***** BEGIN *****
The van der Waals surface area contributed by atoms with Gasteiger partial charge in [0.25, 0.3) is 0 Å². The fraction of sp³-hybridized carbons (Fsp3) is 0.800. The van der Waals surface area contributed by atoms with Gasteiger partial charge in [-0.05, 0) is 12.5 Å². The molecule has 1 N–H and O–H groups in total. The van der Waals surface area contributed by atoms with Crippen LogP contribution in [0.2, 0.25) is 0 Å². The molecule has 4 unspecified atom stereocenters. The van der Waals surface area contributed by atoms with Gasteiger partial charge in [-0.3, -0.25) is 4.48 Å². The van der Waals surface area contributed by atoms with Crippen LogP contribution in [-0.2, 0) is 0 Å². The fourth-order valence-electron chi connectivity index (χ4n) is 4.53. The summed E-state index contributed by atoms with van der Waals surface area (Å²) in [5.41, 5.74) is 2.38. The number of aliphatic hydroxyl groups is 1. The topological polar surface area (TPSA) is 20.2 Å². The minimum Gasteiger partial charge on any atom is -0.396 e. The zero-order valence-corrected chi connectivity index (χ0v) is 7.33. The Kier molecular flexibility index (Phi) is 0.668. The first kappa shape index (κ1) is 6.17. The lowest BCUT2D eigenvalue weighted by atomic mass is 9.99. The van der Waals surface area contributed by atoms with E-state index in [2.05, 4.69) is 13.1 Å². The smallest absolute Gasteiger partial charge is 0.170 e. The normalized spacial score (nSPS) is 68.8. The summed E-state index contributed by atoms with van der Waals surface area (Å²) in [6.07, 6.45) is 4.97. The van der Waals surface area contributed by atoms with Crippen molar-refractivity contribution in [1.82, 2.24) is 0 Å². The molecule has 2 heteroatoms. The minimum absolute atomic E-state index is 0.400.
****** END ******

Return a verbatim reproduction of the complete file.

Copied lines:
The van der Waals surface area contributed by atoms with Gasteiger partial charge in [0.25, 0.3) is 0 Å². The fraction of sp³-hybridized carbons (Fsp3) is 0.800. The van der Waals surface area contributed by atoms with Gasteiger partial charge in [-0.05, 0) is 12.5 Å². The molecule has 1 N–H and O–H groups in total. The van der Waals surface area contributed by atoms with Crippen LogP contribution in [0.2, 0.25) is 0 Å². The molecule has 4 unspecified atom stereocenters. The van der Waals surface area contributed by atoms with Gasteiger partial charge in [-0.3, -0.25) is 4.48 Å². The van der Waals surface area contributed by atoms with Crippen LogP contribution in [-0.2, 0) is 0 Å². The fourth-order valence-electron chi connectivity index (χ4n) is 4.53. The summed E-state index contributed by atoms with van der Waals surface area (Å²) in [5.41, 5.74) is 2.38. The number of aliphatic hydroxyl groups is 1. The topological polar surface area (TPSA) is 20.2 Å². The minimum Gasteiger partial charge on any atom is -0.396 e. The zero-order valence-corrected chi connectivity index (χ0v) is 7.33. The Kier molecular flexibility index (Phi) is 0.668. The first kappa shape index (κ1) is 6.17. The lowest BCUT2D eigenvalue weighted by atomic mass is 9.99. The van der Waals surface area contributed by atoms with E-state index in [2.05, 4.69) is 13.1 Å². The smallest absolute Gasteiger partial charge is 0.170 e. The normalized spacial score (nSPS) is 68.8. The summed E-state index contributed by atoms with van der Waals surface area (Å²) in [6.07, 6.45) is 4.97. The van der Waals surface area contributed by atoms with Crippen molar-refractivity contribution in [1.82, 2.24) is 0 Å². The molecule has 2 heteroatoms. The minimum absolute atomic E-state index is 0.400.